Two successful free throws by Roger would give the Pacers an insurmountable four-point advantage. But he made only one, and we grabbed the rebound and called timeout with four seconds to go.

I am sure that with Indiana leading 118-115, Pacers coach Bobby Leonard told his players during the timeout to foul us as soon as we brought the ball inbounds and not to let us get off a three-point field-goal attempt.

When play resumed, Larry Brown took the ball out of bounds. Armstrong stood next to him, with his hands outstretched . . . His feet in balance, but his hands hanging out of bounds . . . some 28 feet from the basket and 45 degrees from the baseline on the left side.

Larry just gave him the ball. Armstrong took it, and in the same motion, turned and threw up a desperation shot before Tom Thacker, who was guarding him, could foul him. The ball went cleanly through the net, and with one second to play, the score was tied.

A shot like that would tend to demoralize any team—and Indiana was demoralized. In the overtime period, we outscored the Pacers 16-8 and beat them, 134-126. That victory, made possible by that amazing shot by Armstrong, was the first of three in a row for us, and we won the series four games to one. It was the only time Oakland ever won the ABA championship and ranks as my most-memorable game.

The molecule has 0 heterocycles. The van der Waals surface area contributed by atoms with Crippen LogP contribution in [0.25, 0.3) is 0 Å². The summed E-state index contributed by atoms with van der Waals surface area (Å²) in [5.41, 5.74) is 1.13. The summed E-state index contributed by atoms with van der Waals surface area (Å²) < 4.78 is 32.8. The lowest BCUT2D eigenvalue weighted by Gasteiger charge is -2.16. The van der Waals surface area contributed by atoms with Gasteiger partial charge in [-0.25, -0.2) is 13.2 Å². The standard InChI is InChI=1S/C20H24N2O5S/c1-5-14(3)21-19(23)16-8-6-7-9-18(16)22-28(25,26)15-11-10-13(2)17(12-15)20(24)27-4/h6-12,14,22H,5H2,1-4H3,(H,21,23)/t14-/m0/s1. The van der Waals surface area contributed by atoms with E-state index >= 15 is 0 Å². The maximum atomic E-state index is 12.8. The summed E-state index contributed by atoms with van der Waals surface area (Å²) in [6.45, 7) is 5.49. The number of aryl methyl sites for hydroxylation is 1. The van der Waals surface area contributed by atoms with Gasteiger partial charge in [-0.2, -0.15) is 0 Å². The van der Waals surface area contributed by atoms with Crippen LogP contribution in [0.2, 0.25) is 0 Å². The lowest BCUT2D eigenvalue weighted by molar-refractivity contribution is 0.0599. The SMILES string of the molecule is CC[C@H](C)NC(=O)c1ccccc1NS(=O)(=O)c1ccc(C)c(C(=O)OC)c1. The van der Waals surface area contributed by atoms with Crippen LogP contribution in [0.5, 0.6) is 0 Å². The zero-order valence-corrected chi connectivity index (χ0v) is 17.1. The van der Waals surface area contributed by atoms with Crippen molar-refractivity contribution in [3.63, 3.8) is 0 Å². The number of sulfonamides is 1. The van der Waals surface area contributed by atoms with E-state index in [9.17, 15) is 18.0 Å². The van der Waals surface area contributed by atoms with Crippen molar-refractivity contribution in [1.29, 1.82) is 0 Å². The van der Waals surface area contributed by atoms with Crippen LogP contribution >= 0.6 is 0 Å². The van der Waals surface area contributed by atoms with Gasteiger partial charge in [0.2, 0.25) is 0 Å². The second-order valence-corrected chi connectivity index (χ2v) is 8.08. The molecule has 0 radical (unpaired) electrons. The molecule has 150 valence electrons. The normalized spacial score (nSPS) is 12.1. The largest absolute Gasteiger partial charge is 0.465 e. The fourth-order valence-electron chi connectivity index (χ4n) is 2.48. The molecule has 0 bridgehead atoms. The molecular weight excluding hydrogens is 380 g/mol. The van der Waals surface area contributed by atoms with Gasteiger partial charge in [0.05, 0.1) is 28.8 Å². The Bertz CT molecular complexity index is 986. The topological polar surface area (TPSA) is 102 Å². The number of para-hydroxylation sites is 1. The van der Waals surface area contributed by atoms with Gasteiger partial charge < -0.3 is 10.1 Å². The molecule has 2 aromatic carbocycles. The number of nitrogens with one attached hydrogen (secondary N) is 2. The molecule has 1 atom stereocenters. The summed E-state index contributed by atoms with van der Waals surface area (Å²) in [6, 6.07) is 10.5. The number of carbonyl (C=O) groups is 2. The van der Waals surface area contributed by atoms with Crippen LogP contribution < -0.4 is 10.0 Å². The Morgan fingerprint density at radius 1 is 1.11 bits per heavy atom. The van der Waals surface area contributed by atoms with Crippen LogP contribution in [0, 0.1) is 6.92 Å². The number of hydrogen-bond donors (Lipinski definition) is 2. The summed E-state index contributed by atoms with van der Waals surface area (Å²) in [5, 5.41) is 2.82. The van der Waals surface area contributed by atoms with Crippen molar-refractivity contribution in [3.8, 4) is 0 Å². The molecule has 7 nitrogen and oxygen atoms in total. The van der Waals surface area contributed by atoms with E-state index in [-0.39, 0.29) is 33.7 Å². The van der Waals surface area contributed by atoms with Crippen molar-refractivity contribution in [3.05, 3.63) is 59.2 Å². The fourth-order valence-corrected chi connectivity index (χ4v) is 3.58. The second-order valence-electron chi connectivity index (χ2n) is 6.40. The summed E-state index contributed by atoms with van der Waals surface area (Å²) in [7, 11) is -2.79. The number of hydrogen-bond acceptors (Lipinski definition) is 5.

[How about a replay? Here’s an amalgam of game coverage drawn from newspapers in Oakland, Indianapolis, and Kokomo replaying Armstrong’s one-in-a-million shot.]

Warren Armstrong, the Wichita strongman, last night rescued Oakland from defeat to a 134-136 overtime victory and a 2-1 lead over Indiana in the ABA Championships.

It should have never happened. The Pacers had things locked up with 36 seconds remaining, and Roger Brown on the free-throw line with three chances to make two. Two free throws would have locked the gates, but Roger missed the first, hit the second, and then bobbled the third.

The Oaks got the rebound and called a timeout to set up their last desperation shot. On the other end of the Coliseum floor, Bobby Leonard was telling the Pacers just one thing: “Foul ‘em as soon as they get the ball in. Don’t let ‘em get off a three-point shot.”

“When he got the rebound,” said Oakland coach Alex Hannum, “I called for a driving play—I forgot about the three-point basket. 

“All 10 players reminded me in unison. Doug [Moe[ said he wanted to take the shot, but I chose Warren because he has the power to shoot from that range.”

When play resumed, Larry Brown flipped the ball to Warren Armstrong, 28 feet from the basket and 45 degrees from the baseline on the left side. Tom Thacker was guarding Armstrong. When the ball came to his man, Thacker turned to him and hesitated. That’s all it took. 

Armstrong jumped, arched a shot that touched nothing but net at the end of its journey. Tie game, 1 second left. 

It was a bad night for everybody, including officials Ron Rakel and Andy Hershock. Irate fans attacked the two on the way out, and both of took undue physical harassment from the mob. Rakel suffered a cut lip, and Hershock caught a roundhouse. Rumors have it that Rakel intended to press charges for the lack of police protection.